Marginal Playoff Efficiency - Marginal Spending Where The Playoffs Matter

"You are taking all the damn fun out of hockey with your math mumbo-jumbo."  Thus began a conversation with a very good friend about the spending efficiency columns I've published over the last few weeks.  So for those of you that like to watch hockey for the hockey, this is the last one, I promise.  For those of you that like the business side of the game, this should be the best of the bunch.

The issue with the first three parts of this series was centered around actual on-ice performance.  With Marginal Cap Efficiency, or the Marginal Cap Efficiency with Rolling Averages, or even Marginal Floor Efficiency, a club can spend exactly to the floor and still be efficient using those formulas just because they've spent so little.  One way to counter that is by using the playoffs as the base of efficiency.  After all, the playoffs are the goal for every team in the league, not just because they want to win, but because of the revenue opportunities that come from the playoffs.  Players are playing for free, attendance is higher, and those attending the games pay higher ticket prices.  After the jump, we'll delve into a metric where the playoffs matter.  Let's call it Marginal Playoff Efficiency.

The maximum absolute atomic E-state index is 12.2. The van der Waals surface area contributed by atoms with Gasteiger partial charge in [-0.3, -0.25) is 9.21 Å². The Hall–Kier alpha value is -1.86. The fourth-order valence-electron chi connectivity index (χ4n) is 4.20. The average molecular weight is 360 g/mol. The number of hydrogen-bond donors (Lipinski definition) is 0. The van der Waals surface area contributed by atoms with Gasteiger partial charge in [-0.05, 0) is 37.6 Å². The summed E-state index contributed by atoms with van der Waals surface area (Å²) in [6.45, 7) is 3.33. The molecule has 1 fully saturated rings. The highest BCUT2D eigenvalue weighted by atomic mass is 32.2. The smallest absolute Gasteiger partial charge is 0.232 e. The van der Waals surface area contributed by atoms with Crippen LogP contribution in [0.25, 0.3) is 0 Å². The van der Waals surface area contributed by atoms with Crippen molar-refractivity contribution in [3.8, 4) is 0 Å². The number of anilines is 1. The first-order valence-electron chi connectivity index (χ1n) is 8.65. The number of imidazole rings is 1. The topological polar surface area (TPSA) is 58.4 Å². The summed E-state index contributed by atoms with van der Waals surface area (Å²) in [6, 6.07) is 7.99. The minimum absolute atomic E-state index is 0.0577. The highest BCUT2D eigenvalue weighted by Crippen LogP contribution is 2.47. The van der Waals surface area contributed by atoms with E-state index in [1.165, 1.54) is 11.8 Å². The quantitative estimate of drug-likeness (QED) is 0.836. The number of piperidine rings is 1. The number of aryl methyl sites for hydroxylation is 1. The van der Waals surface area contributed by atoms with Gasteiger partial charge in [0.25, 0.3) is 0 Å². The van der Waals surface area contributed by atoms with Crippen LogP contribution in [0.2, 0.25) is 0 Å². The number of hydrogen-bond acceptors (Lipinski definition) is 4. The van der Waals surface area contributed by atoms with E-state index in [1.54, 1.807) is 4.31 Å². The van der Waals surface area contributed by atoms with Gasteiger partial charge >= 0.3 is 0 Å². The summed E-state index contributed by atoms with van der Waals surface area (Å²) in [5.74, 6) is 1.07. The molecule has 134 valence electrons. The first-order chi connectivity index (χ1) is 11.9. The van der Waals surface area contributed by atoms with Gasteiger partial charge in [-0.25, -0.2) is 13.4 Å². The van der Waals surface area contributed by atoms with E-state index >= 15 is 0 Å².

To make sure that the playoffs matter, I'm measuring the spending efficiency on points earned over the minimum necessary to make the playoffs.  Because luck is often uncontrollable, I allowed for a 5% underage on points.  For example, in 2006-2007 a team in the Western Conference needed 96 points to qualify for the playoffs.  My minimum is 91.  That number is different each season and different in each conference, so I've split the two conferences.  The numbers below are the result.  I've taken the number of points over the playoff minimum divided by cap dollars spent over the league floor.  So Marginal Playoff Efficiency is points over the playoff minimum divided by dollars spent over the salary floor.